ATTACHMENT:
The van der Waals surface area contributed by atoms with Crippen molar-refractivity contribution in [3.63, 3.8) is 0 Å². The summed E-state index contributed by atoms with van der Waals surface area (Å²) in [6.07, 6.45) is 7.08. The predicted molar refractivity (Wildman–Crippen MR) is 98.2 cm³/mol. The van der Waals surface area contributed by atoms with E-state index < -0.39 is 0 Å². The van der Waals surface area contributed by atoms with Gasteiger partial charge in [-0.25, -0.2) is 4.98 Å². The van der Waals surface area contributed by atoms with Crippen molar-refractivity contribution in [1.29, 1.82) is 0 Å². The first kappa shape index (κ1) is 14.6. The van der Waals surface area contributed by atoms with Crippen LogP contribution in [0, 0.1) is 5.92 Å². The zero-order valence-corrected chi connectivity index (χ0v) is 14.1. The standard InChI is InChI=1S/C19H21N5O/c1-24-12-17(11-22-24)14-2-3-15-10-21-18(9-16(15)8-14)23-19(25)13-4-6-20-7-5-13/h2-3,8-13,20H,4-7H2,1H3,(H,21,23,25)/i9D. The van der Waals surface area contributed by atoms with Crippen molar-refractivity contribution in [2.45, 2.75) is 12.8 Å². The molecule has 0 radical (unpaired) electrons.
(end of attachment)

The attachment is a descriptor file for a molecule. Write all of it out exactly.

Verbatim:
The van der Waals surface area contributed by atoms with Crippen molar-refractivity contribution in [3.63, 3.8) is 0 Å². The summed E-state index contributed by atoms with van der Waals surface area (Å²) in [6.07, 6.45) is 7.08. The predicted molar refractivity (Wildman–Crippen MR) is 98.2 cm³/mol. The van der Waals surface area contributed by atoms with E-state index < -0.39 is 0 Å². The van der Waals surface area contributed by atoms with Gasteiger partial charge in [-0.25, -0.2) is 4.98 Å². The van der Waals surface area contributed by atoms with Crippen molar-refractivity contribution in [1.29, 1.82) is 0 Å². The first kappa shape index (κ1) is 14.6. The van der Waals surface area contributed by atoms with Crippen LogP contribution in [0, 0.1) is 5.92 Å². The zero-order valence-corrected chi connectivity index (χ0v) is 14.1. The standard InChI is InChI=1S/C19H21N5O/c1-24-12-17(11-22-24)14-2-3-15-10-21-18(9-16(15)8-14)23-19(25)13-4-6-20-7-5-13/h2-3,8-13,20H,4-7H2,1H3,(H,21,23,25)/i9D. The van der Waals surface area contributed by atoms with Crippen molar-refractivity contribution in [2.45, 2.75) is 12.8 Å². The molecule has 0 radical (unpaired) electrons.